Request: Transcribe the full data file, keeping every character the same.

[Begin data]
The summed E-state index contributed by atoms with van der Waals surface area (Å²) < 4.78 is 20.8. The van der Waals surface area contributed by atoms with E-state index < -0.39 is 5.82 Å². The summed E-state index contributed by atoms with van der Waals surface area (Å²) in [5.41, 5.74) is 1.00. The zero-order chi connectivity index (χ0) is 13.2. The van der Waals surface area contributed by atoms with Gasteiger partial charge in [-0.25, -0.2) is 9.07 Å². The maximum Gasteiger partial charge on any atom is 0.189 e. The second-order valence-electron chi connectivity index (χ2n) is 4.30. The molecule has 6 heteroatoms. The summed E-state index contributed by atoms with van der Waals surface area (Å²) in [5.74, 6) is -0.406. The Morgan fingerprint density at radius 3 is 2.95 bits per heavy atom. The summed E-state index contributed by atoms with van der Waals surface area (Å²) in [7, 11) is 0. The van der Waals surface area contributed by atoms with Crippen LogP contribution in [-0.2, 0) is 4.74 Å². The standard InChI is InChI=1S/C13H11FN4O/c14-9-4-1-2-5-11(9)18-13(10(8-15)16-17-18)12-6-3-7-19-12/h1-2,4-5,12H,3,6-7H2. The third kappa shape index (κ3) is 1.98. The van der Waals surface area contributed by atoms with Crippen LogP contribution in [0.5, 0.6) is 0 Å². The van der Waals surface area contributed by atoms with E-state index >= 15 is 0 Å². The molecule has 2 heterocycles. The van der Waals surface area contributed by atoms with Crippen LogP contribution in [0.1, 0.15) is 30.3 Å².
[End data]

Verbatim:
The summed E-state index contributed by atoms with van der Waals surface area (Å²) < 4.78 is 20.8. The van der Waals surface area contributed by atoms with E-state index < -0.39 is 5.82 Å². The summed E-state index contributed by atoms with van der Waals surface area (Å²) in [5.41, 5.74) is 1.00. The zero-order chi connectivity index (χ0) is 13.2. The van der Waals surface area contributed by atoms with Gasteiger partial charge in [-0.25, -0.2) is 9.07 Å². The maximum Gasteiger partial charge on any atom is 0.189 e. The second-order valence-electron chi connectivity index (χ2n) is 4.30. The molecule has 6 heteroatoms. The summed E-state index contributed by atoms with van der Waals surface area (Å²) in [5.74, 6) is -0.406. The Morgan fingerprint density at radius 3 is 2.95 bits per heavy atom. The summed E-state index contributed by atoms with van der Waals surface area (Å²) in [7, 11) is 0. The van der Waals surface area contributed by atoms with Crippen LogP contribution in [-0.2, 0) is 4.74 Å². The standard InChI is InChI=1S/C13H11FN4O/c14-9-4-1-2-5-11(9)18-13(10(8-15)16-17-18)12-6-3-7-19-12/h1-2,4-5,12H,3,6-7H2. The third kappa shape index (κ3) is 1.98. The van der Waals surface area contributed by atoms with Crippen LogP contribution in [0.5, 0.6) is 0 Å². The van der Waals surface area contributed by atoms with E-state index >= 15 is 0 Å². The molecule has 2 heterocycles. The van der Waals surface area contributed by atoms with Crippen LogP contribution in [0.1, 0.15) is 30.3 Å².